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Bill Pierce - Leica M photog and author


Our autobiography is written in our contact sheets,  and our opinion of the world in our selects  

"Never ever confuse sharp with good, or you will end up shaving with an ice cream cone and licking a razor blade."  


Bill Pierce is one of the most successful Leica photographers and authors ever. I initially "met" Bill in the wonderful 1973 15th edition Leica Manual (the one with the M5 on the cover). I kept reading and re-reading his four chapters, continually amazed at his knoweldge and ability, thinking "if I only knew a small part of what this guy knows... wow."  I looked foward to his monthly columns in Camera 35 and devoured them like a starving man.  Bill has worked as a photojournalist  for 25 years, keyword: WORK.  Many photogs dream of the professional photographer's  life that Bill has earned and enjoyed.  Probably Bill's most famous pic is Nixon departing the White House for the last time, victory signs still waving. 


Bill  has been published in many major magazines, including  Time, Life, Newsweek, U.S. News, The New York Times Sunday Magazine, New York Magazine, Stern, L'Express and Paris Match.  :His published books include  The Leica Manual,  War Torn, Survivors and Victims in the Late 20th Century, Homeless in America,  Human Rights in China,  Children of War.  Add to that numerous exhibitions at major galleries and museums.  Magazine contributions include  Popular Photography,  Camera 35, Leica Manual,  Photo District News, the Encyclopedia of Brittanica, the Digital Journalist, and now RFF.  Major awards include Leica Medal of Excellence, Overseas Press Club's Oliver Rebbot Award for Best Photojournalism from Abroad,  and the World Press Photo's Budapest Award. Perhaps an ever bigger award is Tom Abrahamsson's comment: "If you want to know Rodinal, ask Bill."


I met Bill in person through our mutual friend Tom Abrahamsson.  In person his insight and comments are every bit as interesting and engaging as his writing.  He is a great guy who really KNOWS photography.  I am happy to say he has generously agreed to host this forum at RFF  From time to time Bill will bring up topics, but you are also invited to ask questions.  Sit down and enjoy the ride!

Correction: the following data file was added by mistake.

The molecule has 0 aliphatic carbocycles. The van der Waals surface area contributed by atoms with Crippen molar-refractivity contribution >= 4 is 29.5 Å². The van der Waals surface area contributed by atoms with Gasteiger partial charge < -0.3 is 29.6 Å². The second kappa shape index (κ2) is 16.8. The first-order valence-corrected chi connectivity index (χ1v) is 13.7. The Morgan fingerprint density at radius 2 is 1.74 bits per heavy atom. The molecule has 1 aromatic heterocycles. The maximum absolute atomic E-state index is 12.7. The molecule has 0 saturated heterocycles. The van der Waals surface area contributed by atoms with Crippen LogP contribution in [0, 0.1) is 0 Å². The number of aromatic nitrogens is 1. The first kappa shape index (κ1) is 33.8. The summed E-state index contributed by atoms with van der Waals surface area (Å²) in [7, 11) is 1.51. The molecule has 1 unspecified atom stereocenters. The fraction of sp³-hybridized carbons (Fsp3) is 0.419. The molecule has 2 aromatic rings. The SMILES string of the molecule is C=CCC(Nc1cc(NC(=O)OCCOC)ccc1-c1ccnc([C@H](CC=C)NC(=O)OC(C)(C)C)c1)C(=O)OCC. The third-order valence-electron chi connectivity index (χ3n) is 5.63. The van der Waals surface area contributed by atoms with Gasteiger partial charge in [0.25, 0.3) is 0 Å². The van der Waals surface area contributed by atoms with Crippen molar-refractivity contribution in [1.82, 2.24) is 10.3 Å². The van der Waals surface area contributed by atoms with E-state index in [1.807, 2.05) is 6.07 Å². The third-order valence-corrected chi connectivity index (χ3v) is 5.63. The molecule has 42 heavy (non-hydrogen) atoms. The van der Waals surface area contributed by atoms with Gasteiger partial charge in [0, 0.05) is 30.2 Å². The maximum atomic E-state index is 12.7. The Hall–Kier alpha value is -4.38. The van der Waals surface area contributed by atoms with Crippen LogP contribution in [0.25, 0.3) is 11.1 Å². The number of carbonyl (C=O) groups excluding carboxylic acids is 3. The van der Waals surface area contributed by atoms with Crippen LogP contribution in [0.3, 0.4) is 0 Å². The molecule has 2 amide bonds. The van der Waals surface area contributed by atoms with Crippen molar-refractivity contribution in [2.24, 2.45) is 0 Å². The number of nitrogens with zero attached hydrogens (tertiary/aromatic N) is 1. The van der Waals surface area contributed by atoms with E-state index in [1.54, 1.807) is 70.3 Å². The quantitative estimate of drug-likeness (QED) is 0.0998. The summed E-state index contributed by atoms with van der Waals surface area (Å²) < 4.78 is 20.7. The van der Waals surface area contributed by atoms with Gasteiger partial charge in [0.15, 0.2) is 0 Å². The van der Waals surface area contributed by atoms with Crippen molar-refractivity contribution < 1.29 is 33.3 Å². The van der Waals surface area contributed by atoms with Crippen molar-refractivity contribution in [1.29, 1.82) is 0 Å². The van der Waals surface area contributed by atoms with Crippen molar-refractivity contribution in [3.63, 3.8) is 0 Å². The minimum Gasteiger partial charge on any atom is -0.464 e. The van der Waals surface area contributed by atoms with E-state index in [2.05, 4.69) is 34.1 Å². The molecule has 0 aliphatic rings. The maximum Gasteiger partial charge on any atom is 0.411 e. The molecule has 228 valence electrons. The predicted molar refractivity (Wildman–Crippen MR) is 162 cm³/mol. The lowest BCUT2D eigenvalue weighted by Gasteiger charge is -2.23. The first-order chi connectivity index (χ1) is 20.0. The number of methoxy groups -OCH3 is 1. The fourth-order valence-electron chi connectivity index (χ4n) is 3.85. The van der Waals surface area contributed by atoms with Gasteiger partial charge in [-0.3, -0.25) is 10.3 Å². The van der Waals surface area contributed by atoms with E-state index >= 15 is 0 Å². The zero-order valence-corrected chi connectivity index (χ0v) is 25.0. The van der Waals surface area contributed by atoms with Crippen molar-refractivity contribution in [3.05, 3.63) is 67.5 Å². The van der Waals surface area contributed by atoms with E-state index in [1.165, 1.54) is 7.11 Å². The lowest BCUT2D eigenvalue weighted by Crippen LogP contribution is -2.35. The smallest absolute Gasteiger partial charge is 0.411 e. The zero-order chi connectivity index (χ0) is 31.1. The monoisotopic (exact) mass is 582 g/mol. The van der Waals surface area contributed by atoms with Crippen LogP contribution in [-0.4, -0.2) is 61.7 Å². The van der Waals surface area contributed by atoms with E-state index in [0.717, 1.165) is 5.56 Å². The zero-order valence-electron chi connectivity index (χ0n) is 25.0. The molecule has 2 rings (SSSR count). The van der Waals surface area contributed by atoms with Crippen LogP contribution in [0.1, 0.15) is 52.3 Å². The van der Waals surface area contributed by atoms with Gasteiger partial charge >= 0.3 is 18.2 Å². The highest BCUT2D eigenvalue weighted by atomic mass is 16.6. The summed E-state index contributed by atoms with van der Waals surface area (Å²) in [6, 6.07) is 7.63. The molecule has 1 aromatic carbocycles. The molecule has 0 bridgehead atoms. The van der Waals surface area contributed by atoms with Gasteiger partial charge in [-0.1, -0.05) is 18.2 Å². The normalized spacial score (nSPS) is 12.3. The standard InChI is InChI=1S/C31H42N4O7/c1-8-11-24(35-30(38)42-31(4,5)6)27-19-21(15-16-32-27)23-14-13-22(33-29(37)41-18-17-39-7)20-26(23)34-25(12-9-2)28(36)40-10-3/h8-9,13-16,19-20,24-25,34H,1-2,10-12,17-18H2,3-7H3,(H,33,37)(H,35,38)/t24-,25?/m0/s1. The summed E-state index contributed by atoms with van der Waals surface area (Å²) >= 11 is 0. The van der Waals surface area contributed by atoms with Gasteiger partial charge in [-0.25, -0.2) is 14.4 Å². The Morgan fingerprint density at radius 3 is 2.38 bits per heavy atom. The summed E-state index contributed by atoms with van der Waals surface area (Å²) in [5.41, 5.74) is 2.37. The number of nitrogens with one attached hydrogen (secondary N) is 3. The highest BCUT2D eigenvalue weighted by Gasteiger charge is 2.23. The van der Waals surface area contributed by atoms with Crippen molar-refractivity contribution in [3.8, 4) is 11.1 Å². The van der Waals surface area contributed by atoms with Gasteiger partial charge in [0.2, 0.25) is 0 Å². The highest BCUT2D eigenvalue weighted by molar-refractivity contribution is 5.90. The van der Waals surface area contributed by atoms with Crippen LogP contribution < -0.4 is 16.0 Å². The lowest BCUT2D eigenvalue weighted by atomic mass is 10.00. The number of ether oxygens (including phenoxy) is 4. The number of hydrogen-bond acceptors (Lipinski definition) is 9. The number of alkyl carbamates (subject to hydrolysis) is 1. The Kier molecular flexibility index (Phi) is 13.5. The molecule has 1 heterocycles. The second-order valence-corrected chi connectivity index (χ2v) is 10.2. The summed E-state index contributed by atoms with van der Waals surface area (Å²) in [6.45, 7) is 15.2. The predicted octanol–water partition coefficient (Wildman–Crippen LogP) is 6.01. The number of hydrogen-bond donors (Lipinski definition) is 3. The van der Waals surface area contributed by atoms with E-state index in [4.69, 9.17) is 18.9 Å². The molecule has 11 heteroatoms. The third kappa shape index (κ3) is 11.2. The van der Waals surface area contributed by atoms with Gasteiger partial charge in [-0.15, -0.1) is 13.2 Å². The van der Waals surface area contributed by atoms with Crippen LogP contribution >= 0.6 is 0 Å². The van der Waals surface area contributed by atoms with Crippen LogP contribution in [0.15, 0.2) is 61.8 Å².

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Too Many ???
Old 01-03-2019   #1
Bill Pierce
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Too Many ???

At the beginning of the year, I look around and think, I have too many cameras. I can make excuses and say I am a working stiff and need a range of specialized tools, but todays digital cameras combine versatility and image quality in surprisingly small packages. Depending on the work you do, lighting gear, camera supports and lenses may be more valuable than more bodies. While I think it can be wise to have a back up body in case of breakdowns or, in some cases, several identical bodies so you can shoot with several fixed focal length lenses without losing time changing lenses, Im not so sure that it is wise to have bodies with differing controls.

Hooray for the simplicity and similarity of different film cameras. Almost all of them have a shutter speed dial, an f/stop ring, focusing mechanism, a shutter release and a film advance. Master one and you have mastered almost all the features of the next one. Not so with digital cameras. Difference in menu structures and button and dial placements and functions abound. Of course you can work two different cameras - but, can you do it without thinking? Im not suggesting that you stop thinking while you are taking pictures, but I am suggesting its sort of a waste, delay and serious impediment to think about what do I scroll or select to change focus or exposure when you should be thinking about the subject. And the different placement of controls on different makes and models of very versatile digital cameras may mean sticking with one brand, even one model type, makes good sense. Am I going to have to give up some of my play-toys?
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